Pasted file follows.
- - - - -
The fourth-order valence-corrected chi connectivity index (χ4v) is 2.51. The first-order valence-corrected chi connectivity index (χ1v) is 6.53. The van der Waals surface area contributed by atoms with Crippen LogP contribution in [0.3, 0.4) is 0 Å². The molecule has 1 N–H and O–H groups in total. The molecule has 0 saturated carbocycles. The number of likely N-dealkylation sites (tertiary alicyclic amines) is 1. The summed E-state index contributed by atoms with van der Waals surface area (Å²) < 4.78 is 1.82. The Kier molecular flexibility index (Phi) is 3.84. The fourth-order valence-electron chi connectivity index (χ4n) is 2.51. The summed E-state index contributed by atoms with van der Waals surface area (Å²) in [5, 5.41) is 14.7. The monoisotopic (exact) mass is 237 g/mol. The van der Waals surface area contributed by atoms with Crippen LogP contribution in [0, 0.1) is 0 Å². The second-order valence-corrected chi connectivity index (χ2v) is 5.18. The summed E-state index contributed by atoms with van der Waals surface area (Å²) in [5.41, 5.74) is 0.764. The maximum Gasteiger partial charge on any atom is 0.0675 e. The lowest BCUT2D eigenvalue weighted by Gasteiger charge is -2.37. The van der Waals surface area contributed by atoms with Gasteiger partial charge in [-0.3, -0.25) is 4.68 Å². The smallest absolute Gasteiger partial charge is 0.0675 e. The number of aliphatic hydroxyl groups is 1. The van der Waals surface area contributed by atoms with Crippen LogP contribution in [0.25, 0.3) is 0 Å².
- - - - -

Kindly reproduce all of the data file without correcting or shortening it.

The fourth-order valence-corrected chi connectivity index (χ4v) is 2.51. The first-order valence-corrected chi connectivity index (χ1v) is 6.53. The van der Waals surface area contributed by atoms with Crippen LogP contribution in [0.3, 0.4) is 0 Å². The molecule has 1 N–H and O–H groups in total. The molecule has 0 saturated carbocycles. The number of likely N-dealkylation sites (tertiary alicyclic amines) is 1. The summed E-state index contributed by atoms with van der Waals surface area (Å²) < 4.78 is 1.82. The Kier molecular flexibility index (Phi) is 3.84. The fourth-order valence-electron chi connectivity index (χ4n) is 2.51. The summed E-state index contributed by atoms with van der Waals surface area (Å²) in [5, 5.41) is 14.7. The monoisotopic (exact) mass is 237 g/mol. The van der Waals surface area contributed by atoms with Crippen LogP contribution in [0, 0.1) is 0 Å². The second-order valence-corrected chi connectivity index (χ2v) is 5.18. The summed E-state index contributed by atoms with van der Waals surface area (Å²) in [5.41, 5.74) is 0.764. The maximum Gasteiger partial charge on any atom is 0.0675 e. The lowest BCUT2D eigenvalue weighted by Gasteiger charge is -2.37. The van der Waals surface area contributed by atoms with Gasteiger partial charge in [-0.3, -0.25) is 4.68 Å². The smallest absolute Gasteiger partial charge is 0.0675 e. The number of aliphatic hydroxyl groups is 1. The van der Waals surface area contributed by atoms with Crippen LogP contribution in [0.25, 0.3) is 0 Å².